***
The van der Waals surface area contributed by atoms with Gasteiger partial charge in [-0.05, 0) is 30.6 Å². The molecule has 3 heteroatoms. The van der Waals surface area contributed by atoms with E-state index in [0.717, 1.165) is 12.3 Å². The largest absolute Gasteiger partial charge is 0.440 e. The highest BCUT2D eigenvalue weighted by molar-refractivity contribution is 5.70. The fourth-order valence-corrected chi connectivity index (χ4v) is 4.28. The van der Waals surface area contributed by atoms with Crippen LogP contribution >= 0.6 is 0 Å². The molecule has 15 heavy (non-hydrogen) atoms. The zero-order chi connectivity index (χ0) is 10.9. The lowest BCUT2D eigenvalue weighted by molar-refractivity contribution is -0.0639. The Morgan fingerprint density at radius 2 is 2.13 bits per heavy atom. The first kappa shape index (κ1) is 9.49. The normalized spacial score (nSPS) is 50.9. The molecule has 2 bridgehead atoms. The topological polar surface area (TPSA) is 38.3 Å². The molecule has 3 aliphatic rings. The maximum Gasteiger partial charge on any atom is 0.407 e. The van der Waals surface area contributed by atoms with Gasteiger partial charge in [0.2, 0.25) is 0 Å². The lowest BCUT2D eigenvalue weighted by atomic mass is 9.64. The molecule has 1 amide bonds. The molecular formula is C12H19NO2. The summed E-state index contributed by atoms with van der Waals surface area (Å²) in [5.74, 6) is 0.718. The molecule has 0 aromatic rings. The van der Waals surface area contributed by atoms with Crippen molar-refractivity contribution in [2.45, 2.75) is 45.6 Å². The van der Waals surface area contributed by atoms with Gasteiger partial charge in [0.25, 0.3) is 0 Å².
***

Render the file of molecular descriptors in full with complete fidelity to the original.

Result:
The van der Waals surface area contributed by atoms with Gasteiger partial charge in [-0.05, 0) is 30.6 Å². The molecule has 3 heteroatoms. The van der Waals surface area contributed by atoms with E-state index in [0.717, 1.165) is 12.3 Å². The largest absolute Gasteiger partial charge is 0.440 e. The highest BCUT2D eigenvalue weighted by molar-refractivity contribution is 5.70. The fourth-order valence-corrected chi connectivity index (χ4v) is 4.28. The van der Waals surface area contributed by atoms with Crippen LogP contribution >= 0.6 is 0 Å². The molecule has 15 heavy (non-hydrogen) atoms. The zero-order chi connectivity index (χ0) is 10.9. The lowest BCUT2D eigenvalue weighted by molar-refractivity contribution is -0.0639. The Morgan fingerprint density at radius 2 is 2.13 bits per heavy atom. The first kappa shape index (κ1) is 9.49. The normalized spacial score (nSPS) is 50.9. The molecule has 2 bridgehead atoms. The topological polar surface area (TPSA) is 38.3 Å². The molecule has 3 aliphatic rings. The maximum Gasteiger partial charge on any atom is 0.407 e. The van der Waals surface area contributed by atoms with Gasteiger partial charge in [0.2, 0.25) is 0 Å². The lowest BCUT2D eigenvalue weighted by atomic mass is 9.64. The molecule has 1 amide bonds. The molecular formula is C12H19NO2. The summed E-state index contributed by atoms with van der Waals surface area (Å²) in [5.74, 6) is 0.718. The molecule has 0 aromatic rings. The van der Waals surface area contributed by atoms with Crippen molar-refractivity contribution in [2.45, 2.75) is 45.6 Å². The van der Waals surface area contributed by atoms with Gasteiger partial charge in [0.25, 0.3) is 0 Å².